In terms of economic growth, China’s performance has been “phenomenal’, lifting roughly 250 million of its people out of poverty. “The legal system has played a greater role in economic growth in China than often suggested by those who belittle the importance of rule of law for development,” says Peerenboom, and “China has made significant progress in a short time in improving the legal system, having essentially begun from scratch in 1978.” China’s legal system, notes Peerenboom, “now outperforms the average in its income class on the World Bank’s rule of law index.”
China also “outperforms the average country in its income class on most major indicators of human rights and well-being.”
According to Peerenboom, “China’s performance across a range of variables from economic performance to elimination of poverty to the establishment of a functional legal system and government institutions is on a whole demonstrably superior to the performance of most African, Middle Eastern and Latin American countries.” China, argues Peerenboom, is following the East Asia Model used by Singapore, South Korea and Japan, and is performing better than these countries did when they were still at China’s current income level.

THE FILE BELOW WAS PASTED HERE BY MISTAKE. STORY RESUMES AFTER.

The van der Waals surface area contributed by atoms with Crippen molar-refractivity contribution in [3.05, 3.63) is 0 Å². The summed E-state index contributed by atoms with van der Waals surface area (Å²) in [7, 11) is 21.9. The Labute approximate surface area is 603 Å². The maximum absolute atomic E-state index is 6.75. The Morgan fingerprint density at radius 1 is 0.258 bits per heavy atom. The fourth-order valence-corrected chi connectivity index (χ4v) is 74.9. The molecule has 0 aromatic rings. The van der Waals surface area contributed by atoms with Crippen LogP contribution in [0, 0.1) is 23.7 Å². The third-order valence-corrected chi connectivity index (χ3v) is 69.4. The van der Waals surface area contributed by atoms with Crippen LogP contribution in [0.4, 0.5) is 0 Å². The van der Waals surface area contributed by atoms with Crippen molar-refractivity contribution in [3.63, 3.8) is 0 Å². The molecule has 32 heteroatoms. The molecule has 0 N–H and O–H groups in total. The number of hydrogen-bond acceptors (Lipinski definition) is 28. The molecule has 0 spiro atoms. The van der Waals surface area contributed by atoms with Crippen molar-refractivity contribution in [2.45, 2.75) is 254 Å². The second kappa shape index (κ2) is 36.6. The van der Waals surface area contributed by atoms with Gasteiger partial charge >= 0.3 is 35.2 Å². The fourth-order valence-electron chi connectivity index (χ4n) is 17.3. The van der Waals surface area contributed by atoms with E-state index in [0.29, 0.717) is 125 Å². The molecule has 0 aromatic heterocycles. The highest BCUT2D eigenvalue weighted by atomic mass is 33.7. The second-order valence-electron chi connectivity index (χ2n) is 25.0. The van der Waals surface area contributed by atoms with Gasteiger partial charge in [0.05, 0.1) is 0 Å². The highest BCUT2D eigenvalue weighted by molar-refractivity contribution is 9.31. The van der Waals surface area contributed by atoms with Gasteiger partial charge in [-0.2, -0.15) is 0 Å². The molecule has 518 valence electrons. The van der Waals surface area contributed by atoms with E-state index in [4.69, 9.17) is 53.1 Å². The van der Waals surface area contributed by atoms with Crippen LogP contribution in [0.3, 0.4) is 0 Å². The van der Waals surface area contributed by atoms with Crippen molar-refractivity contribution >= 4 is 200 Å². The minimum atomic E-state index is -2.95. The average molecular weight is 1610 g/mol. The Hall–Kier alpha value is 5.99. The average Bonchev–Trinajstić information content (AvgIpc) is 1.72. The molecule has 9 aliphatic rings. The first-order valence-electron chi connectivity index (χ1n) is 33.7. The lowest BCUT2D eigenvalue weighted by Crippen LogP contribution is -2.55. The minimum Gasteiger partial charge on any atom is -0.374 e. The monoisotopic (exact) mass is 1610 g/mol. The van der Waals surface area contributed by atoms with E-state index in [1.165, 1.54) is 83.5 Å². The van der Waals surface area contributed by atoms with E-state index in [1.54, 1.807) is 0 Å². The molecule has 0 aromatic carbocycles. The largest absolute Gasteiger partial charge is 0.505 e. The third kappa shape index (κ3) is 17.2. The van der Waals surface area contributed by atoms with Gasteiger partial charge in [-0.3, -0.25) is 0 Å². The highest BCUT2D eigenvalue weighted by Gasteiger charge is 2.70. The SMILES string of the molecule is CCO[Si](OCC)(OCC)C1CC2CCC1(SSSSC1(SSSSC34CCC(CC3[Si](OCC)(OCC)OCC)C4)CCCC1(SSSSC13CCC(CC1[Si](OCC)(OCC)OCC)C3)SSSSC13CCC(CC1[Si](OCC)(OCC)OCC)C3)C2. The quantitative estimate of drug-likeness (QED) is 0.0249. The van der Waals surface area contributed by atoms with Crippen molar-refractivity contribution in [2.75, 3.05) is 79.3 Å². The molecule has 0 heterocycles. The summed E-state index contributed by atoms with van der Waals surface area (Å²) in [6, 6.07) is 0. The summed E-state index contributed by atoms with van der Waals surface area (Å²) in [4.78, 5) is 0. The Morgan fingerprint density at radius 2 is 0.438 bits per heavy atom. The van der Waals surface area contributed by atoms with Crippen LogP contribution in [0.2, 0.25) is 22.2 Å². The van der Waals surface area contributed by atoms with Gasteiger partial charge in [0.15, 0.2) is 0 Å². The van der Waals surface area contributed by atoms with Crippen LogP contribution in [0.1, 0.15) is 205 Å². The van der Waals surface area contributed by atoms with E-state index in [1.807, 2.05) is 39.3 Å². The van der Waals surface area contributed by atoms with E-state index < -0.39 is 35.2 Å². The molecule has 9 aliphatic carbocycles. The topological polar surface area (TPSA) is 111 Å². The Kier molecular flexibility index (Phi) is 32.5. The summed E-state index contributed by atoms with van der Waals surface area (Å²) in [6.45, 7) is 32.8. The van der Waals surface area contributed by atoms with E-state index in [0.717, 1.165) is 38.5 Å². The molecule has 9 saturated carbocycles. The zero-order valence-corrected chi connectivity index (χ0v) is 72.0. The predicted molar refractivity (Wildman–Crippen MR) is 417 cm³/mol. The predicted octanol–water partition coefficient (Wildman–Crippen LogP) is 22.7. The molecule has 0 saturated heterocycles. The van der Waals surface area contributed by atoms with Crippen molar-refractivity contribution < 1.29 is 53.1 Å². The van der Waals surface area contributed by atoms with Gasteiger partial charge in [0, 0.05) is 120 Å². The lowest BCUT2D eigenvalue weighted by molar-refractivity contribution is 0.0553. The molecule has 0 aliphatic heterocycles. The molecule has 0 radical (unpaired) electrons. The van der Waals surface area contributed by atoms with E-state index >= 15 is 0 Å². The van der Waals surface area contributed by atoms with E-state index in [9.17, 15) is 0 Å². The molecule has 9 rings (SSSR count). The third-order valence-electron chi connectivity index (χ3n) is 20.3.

After spending much time demonstrating empirically developments in the rule of law in China, Peerenboom investigates why China is among only a handful of countries frequently targeted for systematic government human rights violations by the wealthy West in the UN, even though it does so well relative to its level of development on most measures of human rights and well-being. He spends three and a half pages on India alone, demonstrating how its respect for human rights is far worse than China’s, though, unlike China, it is never censured before the UN Commission on Human Rights in Geneva. Peerenboom sees this double standard as the product of four things: first, a longstanding bias among Western human rights activists and governments that favor liberal democratic societies and do not want to see a non-liberal nondemocratic regime succeed: “UN resolutions for systematic government violations of human rights have overwhelmingly been meted out against a handful of nondemocratic developing countries with poor civil and political rights records, even though some of them may do better on other human rights measures and indicators of well-being, including physical integrity violations.”